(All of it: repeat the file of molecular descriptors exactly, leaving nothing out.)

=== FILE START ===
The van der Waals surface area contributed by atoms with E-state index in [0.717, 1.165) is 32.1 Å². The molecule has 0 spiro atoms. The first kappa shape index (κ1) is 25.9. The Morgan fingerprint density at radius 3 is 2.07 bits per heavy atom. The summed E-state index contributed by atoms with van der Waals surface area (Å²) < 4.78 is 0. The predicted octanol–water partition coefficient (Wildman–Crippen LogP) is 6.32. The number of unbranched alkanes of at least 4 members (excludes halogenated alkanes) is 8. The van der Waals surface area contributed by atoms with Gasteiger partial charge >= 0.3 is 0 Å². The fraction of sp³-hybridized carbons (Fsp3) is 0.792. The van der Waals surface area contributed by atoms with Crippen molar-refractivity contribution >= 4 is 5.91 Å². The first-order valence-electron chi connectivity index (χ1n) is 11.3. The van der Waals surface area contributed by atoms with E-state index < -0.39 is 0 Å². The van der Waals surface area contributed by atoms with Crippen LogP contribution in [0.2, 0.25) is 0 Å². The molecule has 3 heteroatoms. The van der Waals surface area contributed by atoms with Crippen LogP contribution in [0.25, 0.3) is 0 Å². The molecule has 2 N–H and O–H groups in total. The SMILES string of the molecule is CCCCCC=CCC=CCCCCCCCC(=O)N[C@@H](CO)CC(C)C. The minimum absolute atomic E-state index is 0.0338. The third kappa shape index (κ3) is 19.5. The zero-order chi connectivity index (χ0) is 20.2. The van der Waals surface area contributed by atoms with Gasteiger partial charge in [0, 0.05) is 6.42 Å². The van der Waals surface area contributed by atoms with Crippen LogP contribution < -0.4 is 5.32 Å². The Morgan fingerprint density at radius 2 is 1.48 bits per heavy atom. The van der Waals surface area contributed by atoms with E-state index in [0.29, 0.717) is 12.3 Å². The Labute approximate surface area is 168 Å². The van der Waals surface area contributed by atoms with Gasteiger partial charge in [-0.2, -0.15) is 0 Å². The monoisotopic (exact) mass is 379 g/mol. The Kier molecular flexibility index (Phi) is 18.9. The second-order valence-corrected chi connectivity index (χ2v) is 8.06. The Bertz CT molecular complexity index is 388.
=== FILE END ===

The van der Waals surface area contributed by atoms with E-state index in [0.717, 1.165) is 32.1 Å². The molecule has 0 spiro atoms. The first kappa shape index (κ1) is 25.9. The Morgan fingerprint density at radius 3 is 2.07 bits per heavy atom. The summed E-state index contributed by atoms with van der Waals surface area (Å²) < 4.78 is 0. The predicted octanol–water partition coefficient (Wildman–Crippen LogP) is 6.32. The number of unbranched alkanes of at least 4 members (excludes halogenated alkanes) is 8. The van der Waals surface area contributed by atoms with Gasteiger partial charge >= 0.3 is 0 Å². The fraction of sp³-hybridized carbons (Fsp3) is 0.792. The van der Waals surface area contributed by atoms with Crippen molar-refractivity contribution >= 4 is 5.91 Å². The first-order valence-electron chi connectivity index (χ1n) is 11.3. The van der Waals surface area contributed by atoms with E-state index < -0.39 is 0 Å². The van der Waals surface area contributed by atoms with Crippen LogP contribution in [0.2, 0.25) is 0 Å². The molecule has 3 heteroatoms. The van der Waals surface area contributed by atoms with Crippen LogP contribution in [0.25, 0.3) is 0 Å². The molecule has 2 N–H and O–H groups in total. The SMILES string of the molecule is CCCCCC=CCC=CCCCCCCCC(=O)N[C@@H](CO)CC(C)C. The minimum absolute atomic E-state index is 0.0338. The third kappa shape index (κ3) is 19.5. The zero-order chi connectivity index (χ0) is 20.2. The van der Waals surface area contributed by atoms with Gasteiger partial charge in [0, 0.05) is 6.42 Å². The van der Waals surface area contributed by atoms with Crippen LogP contribution < -0.4 is 5.32 Å². The Morgan fingerprint density at radius 2 is 1.48 bits per heavy atom. The van der Waals surface area contributed by atoms with E-state index in [0.29, 0.717) is 12.3 Å². The Labute approximate surface area is 168 Å². The van der Waals surface area contributed by atoms with Gasteiger partial charge in [-0.2, -0.15) is 0 Å². The monoisotopic (exact) mass is 379 g/mol. The Kier molecular flexibility index (Phi) is 18.9. The second-order valence-corrected chi connectivity index (χ2v) is 8.06. The Bertz CT molecular complexity index is 388.